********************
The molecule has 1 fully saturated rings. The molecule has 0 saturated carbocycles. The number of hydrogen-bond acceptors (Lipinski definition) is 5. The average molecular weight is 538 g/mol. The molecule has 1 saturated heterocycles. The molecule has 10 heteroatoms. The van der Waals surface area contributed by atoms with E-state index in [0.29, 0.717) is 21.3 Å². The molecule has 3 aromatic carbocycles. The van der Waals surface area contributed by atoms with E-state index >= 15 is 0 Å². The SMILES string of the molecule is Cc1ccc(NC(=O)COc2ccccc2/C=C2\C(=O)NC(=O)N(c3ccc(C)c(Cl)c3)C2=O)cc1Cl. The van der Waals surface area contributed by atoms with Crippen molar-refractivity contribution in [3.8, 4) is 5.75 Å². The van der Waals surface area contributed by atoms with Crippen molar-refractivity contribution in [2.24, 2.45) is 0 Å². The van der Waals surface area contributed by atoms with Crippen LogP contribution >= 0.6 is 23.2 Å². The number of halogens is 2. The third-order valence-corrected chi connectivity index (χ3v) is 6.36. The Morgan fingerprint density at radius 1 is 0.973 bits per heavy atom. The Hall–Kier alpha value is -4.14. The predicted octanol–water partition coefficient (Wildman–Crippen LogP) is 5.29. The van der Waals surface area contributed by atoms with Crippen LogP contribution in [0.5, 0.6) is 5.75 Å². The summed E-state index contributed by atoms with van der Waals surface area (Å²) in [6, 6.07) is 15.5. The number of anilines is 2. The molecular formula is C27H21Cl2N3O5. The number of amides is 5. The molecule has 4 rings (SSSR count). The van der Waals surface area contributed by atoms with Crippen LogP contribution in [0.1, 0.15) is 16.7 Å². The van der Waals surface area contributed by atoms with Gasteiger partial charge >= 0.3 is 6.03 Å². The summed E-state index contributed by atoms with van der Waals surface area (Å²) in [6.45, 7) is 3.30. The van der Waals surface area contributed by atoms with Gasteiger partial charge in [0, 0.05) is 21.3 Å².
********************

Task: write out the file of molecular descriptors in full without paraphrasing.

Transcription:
The molecule has 1 fully saturated rings. The molecule has 0 saturated carbocycles. The number of hydrogen-bond acceptors (Lipinski definition) is 5. The average molecular weight is 538 g/mol. The molecule has 1 saturated heterocycles. The molecule has 10 heteroatoms. The van der Waals surface area contributed by atoms with E-state index in [0.29, 0.717) is 21.3 Å². The molecule has 3 aromatic carbocycles. The van der Waals surface area contributed by atoms with E-state index >= 15 is 0 Å². The SMILES string of the molecule is Cc1ccc(NC(=O)COc2ccccc2/C=C2\C(=O)NC(=O)N(c3ccc(C)c(Cl)c3)C2=O)cc1Cl. The van der Waals surface area contributed by atoms with Crippen molar-refractivity contribution in [3.8, 4) is 5.75 Å². The van der Waals surface area contributed by atoms with Crippen molar-refractivity contribution in [2.24, 2.45) is 0 Å². The van der Waals surface area contributed by atoms with Crippen LogP contribution >= 0.6 is 23.2 Å². The number of halogens is 2. The third-order valence-corrected chi connectivity index (χ3v) is 6.36. The Morgan fingerprint density at radius 1 is 0.973 bits per heavy atom. The Hall–Kier alpha value is -4.14. The predicted octanol–water partition coefficient (Wildman–Crippen LogP) is 5.29. The van der Waals surface area contributed by atoms with Crippen LogP contribution in [0.5, 0.6) is 5.75 Å². The summed E-state index contributed by atoms with van der Waals surface area (Å²) in [6, 6.07) is 15.5. The number of anilines is 2. The molecular formula is C27H21Cl2N3O5. The number of amides is 5. The molecule has 4 rings (SSSR count). The van der Waals surface area contributed by atoms with Crippen LogP contribution in [0.1, 0.15) is 16.7 Å². The van der Waals surface area contributed by atoms with Gasteiger partial charge >= 0.3 is 6.03 Å². The summed E-state index contributed by atoms with van der Waals surface area (Å²) in [6.45, 7) is 3.30. The van der Waals surface area contributed by atoms with Gasteiger partial charge in [0, 0.05) is 21.3 Å².